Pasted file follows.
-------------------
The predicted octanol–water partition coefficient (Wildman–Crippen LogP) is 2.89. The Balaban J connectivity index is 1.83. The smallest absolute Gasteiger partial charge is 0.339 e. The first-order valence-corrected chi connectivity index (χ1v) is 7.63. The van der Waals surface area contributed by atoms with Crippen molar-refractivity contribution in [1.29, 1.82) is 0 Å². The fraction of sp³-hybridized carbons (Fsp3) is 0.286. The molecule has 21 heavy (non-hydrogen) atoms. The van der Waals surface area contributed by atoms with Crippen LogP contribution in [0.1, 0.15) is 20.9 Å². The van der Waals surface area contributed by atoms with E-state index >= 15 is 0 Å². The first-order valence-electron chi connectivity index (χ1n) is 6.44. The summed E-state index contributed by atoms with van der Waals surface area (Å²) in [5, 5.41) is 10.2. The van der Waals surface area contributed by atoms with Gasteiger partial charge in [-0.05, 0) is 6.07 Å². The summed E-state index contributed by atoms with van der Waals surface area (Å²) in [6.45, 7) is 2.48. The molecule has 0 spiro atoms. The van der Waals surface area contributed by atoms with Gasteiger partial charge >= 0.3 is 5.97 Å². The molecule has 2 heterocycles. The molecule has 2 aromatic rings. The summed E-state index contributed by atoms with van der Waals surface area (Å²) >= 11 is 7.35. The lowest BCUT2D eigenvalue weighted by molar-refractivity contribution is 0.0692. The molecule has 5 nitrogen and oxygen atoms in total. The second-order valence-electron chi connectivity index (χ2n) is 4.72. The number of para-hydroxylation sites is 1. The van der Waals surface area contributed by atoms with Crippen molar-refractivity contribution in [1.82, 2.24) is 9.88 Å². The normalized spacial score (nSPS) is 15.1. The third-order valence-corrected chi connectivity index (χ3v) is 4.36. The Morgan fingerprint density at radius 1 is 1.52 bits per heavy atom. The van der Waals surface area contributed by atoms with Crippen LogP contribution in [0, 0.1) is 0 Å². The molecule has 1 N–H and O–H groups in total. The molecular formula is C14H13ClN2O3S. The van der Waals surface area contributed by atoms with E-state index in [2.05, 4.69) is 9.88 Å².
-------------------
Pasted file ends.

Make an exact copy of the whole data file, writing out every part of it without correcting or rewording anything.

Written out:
The predicted octanol–water partition coefficient (Wildman–Crippen LogP) is 2.89. The Balaban J connectivity index is 1.83. The smallest absolute Gasteiger partial charge is 0.339 e. The first-order valence-corrected chi connectivity index (χ1v) is 7.63. The van der Waals surface area contributed by atoms with Crippen molar-refractivity contribution in [1.29, 1.82) is 0 Å². The fraction of sp³-hybridized carbons (Fsp3) is 0.286. The molecule has 21 heavy (non-hydrogen) atoms. The van der Waals surface area contributed by atoms with Crippen LogP contribution in [0.1, 0.15) is 20.9 Å². The van der Waals surface area contributed by atoms with E-state index >= 15 is 0 Å². The first-order valence-electron chi connectivity index (χ1n) is 6.44. The summed E-state index contributed by atoms with van der Waals surface area (Å²) in [5, 5.41) is 10.2. The van der Waals surface area contributed by atoms with Gasteiger partial charge in [-0.05, 0) is 6.07 Å². The summed E-state index contributed by atoms with van der Waals surface area (Å²) in [6.45, 7) is 2.48. The molecule has 0 spiro atoms. The van der Waals surface area contributed by atoms with Gasteiger partial charge >= 0.3 is 5.97 Å². The molecule has 2 heterocycles. The molecule has 2 aromatic rings. The summed E-state index contributed by atoms with van der Waals surface area (Å²) >= 11 is 7.35. The lowest BCUT2D eigenvalue weighted by molar-refractivity contribution is 0.0692. The molecule has 5 nitrogen and oxygen atoms in total. The second-order valence-electron chi connectivity index (χ2n) is 4.72. The number of para-hydroxylation sites is 1. The van der Waals surface area contributed by atoms with Crippen molar-refractivity contribution in [1.82, 2.24) is 9.88 Å². The normalized spacial score (nSPS) is 15.1. The third-order valence-corrected chi connectivity index (χ3v) is 4.36. The Morgan fingerprint density at radius 1 is 1.52 bits per heavy atom. The van der Waals surface area contributed by atoms with Crippen LogP contribution in [0, 0.1) is 0 Å². The molecule has 1 N–H and O–H groups in total. The molecular formula is C14H13ClN2O3S. The van der Waals surface area contributed by atoms with E-state index in [2.05, 4.69) is 9.88 Å².